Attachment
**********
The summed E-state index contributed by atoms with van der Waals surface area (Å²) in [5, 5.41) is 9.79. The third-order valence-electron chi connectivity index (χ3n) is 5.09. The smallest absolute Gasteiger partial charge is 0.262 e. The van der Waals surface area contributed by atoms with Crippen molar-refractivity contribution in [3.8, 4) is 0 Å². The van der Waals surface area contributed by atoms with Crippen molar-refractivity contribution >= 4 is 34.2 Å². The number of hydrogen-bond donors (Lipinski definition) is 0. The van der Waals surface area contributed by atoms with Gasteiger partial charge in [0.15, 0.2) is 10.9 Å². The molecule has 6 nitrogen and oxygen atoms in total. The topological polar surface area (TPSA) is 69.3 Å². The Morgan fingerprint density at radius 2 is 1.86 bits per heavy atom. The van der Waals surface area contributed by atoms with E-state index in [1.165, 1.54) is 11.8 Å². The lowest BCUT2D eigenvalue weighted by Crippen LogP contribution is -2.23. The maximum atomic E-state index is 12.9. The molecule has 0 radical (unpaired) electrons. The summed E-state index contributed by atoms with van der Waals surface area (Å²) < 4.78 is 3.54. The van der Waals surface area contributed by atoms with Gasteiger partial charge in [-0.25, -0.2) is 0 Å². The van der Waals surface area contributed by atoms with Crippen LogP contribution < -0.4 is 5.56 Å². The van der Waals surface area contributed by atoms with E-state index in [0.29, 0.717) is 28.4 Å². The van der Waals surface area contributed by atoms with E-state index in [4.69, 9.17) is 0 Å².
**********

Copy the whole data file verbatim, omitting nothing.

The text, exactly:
The summed E-state index contributed by atoms with van der Waals surface area (Å²) in [5, 5.41) is 9.79. The third-order valence-electron chi connectivity index (χ3n) is 5.09. The smallest absolute Gasteiger partial charge is 0.262 e. The van der Waals surface area contributed by atoms with Crippen molar-refractivity contribution in [3.8, 4) is 0 Å². The van der Waals surface area contributed by atoms with Crippen molar-refractivity contribution >= 4 is 34.2 Å². The number of hydrogen-bond donors (Lipinski definition) is 0. The van der Waals surface area contributed by atoms with Gasteiger partial charge in [0.15, 0.2) is 10.9 Å². The molecule has 6 nitrogen and oxygen atoms in total. The topological polar surface area (TPSA) is 69.3 Å². The Morgan fingerprint density at radius 2 is 1.86 bits per heavy atom. The van der Waals surface area contributed by atoms with E-state index in [1.165, 1.54) is 11.8 Å². The lowest BCUT2D eigenvalue weighted by Crippen LogP contribution is -2.23. The maximum atomic E-state index is 12.9. The molecule has 0 radical (unpaired) electrons. The summed E-state index contributed by atoms with van der Waals surface area (Å²) < 4.78 is 3.54. The van der Waals surface area contributed by atoms with Gasteiger partial charge in [-0.25, -0.2) is 0 Å². The van der Waals surface area contributed by atoms with Crippen LogP contribution < -0.4 is 5.56 Å². The van der Waals surface area contributed by atoms with E-state index in [0.29, 0.717) is 28.4 Å². The van der Waals surface area contributed by atoms with E-state index in [4.69, 9.17) is 0 Å².